Joba Impressive in Triple-A Debut

Joba says he was trying to be too fine

The meteoric rise of 21-year old Joba Chamberlain has been the talk of baseball and on Wednesday night, Joba's rise hit a precipice when he walked on the mound at PNC Field in Scranton for his first Triple-A start. Fans in attendance had heard about Chamberlain's dazzling stuff for months and now it would finally be on display for the Triple-A fans to watch. He didn't disappoint.

At the end of the night, Joba pitched five shutout innings, giving up just four hits and striking out 10 to earn his first Triple-A victory. Though he did throw 88 pitches in those five innings, 57 of those pitches went for strikes.

Chamberlain also hit 98 MPH several times on the stadium scoreboard radar gun. But, it almost went array for Chamberlain at the start.

In the first inning, he gave up back-to-back singles with one out. He proceeded to strike out the final two batters to get out of the inning. Afterwards, Joba talked about the entire experience he felt in the first.

"There's always a little doubt in your mind when you move up a level or to make sure you can do it [get out of a jam]," he said. "To get out of a jam like that in the first always helps you and it really set the tone for the rest of the night."

Chamberlain also admitted that he had natural feelings going through himself as he stepped out onto the field before the start.

"I had a little bit of nerves when they were playing the national anthem, which was great," he said. "It was a great feeling for me having those nerves going into the game and the first inning."

Eventually, the nerves in Chamberlain's stomach settled. He found himself in trouble one more time, in the third with men on second and third with two outs, but struck out yet another batter to get out of it.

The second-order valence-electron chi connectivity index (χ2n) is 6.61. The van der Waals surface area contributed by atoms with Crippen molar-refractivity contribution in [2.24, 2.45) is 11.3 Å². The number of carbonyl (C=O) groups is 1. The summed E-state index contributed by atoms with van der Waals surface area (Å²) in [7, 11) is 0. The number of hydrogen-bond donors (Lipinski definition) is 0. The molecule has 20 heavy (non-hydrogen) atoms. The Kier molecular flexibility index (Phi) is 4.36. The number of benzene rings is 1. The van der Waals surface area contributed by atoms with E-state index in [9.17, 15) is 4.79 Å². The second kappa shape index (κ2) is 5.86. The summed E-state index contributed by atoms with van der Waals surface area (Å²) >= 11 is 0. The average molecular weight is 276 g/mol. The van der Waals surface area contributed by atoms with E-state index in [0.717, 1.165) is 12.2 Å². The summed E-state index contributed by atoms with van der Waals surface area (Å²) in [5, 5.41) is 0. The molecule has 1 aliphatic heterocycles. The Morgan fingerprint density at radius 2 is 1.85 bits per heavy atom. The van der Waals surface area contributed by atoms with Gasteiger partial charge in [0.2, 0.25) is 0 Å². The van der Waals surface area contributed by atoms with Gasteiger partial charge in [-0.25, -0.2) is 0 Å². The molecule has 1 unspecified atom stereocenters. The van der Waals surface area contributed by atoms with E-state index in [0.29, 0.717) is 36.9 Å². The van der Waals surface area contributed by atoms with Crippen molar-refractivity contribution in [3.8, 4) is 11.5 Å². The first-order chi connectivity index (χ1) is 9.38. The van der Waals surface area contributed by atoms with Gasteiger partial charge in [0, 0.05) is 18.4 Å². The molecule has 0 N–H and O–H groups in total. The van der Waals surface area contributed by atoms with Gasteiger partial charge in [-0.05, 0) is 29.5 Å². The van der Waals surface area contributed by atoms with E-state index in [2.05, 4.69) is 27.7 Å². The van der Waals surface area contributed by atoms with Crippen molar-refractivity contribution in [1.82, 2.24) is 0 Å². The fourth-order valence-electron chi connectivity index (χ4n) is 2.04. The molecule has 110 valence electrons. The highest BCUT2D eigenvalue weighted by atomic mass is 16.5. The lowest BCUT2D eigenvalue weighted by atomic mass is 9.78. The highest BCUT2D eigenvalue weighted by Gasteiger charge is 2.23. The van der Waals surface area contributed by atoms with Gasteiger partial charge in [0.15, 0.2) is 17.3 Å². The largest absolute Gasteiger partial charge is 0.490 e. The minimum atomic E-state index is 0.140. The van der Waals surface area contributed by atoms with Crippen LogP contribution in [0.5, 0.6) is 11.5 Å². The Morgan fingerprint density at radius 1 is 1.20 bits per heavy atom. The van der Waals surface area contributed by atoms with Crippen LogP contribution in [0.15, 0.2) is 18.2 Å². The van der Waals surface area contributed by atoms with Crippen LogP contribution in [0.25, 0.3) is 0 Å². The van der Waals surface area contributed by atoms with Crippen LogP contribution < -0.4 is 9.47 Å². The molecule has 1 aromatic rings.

From there, it was smooth sailing for the 6-foot-2 starter, and in the end, he learned a lot in his first start at minor league baseball's highest level.

"You have to be more aggressive with your pitches up here," he said. "You know that if you let pitches go over the plate, you're going to give up runs in this league [the International League]. You just have to stay in the strike zone and live down at the knees because if it's up, they're going to get a hold of it."

Chamberlain also talked about the pitch in his arsenal that he thought was his best on the night.

"I threw a lot of good changeups," he said. "I think that's the biggest thing I've worked on to get to this point. There's still a lot of work to go. I want to work more on my changeup and pitch inside a little more. I don't want to go inside just to go in there, I want to go in there with a purpose."

Chamberlain also adjusted very well to pitching in Triple-A for the first time. He said afterwards that you have to use a simple philosophy when you move up the minor league ladder.

"There is no difference at all between Double and Triple-A," he said. "It's 60 feet, 3 inches wherever you go and I have to maintain that thinking. I just have to stay confident in everything I have and just go out and attack the zone."

This thinking maybe the reason why Chamberlain has made the surprising move from High-A ball to Triple-A in three months. One person who isn't surprised is Joba.

"It hasn't surprised me to move as fast as I have in my first full season as a pro," he said. "It's been good, one of those "learn on the job" type things. Sometimes when I wake up in the morning I have to look around to see where I am. It's been that kind of year."

At the end of the day, the confident and cool Joba Chamberlain impressed everyone in Scranton in his first start. At his locker afterwards, the articulate Nebraskan put this start into a few simple words.

""It was good," he said. "I got too extended with the count at times and tried to be too fine. But, as I went, I got more comfortable. That's the way things went tonight [Wednesday]."

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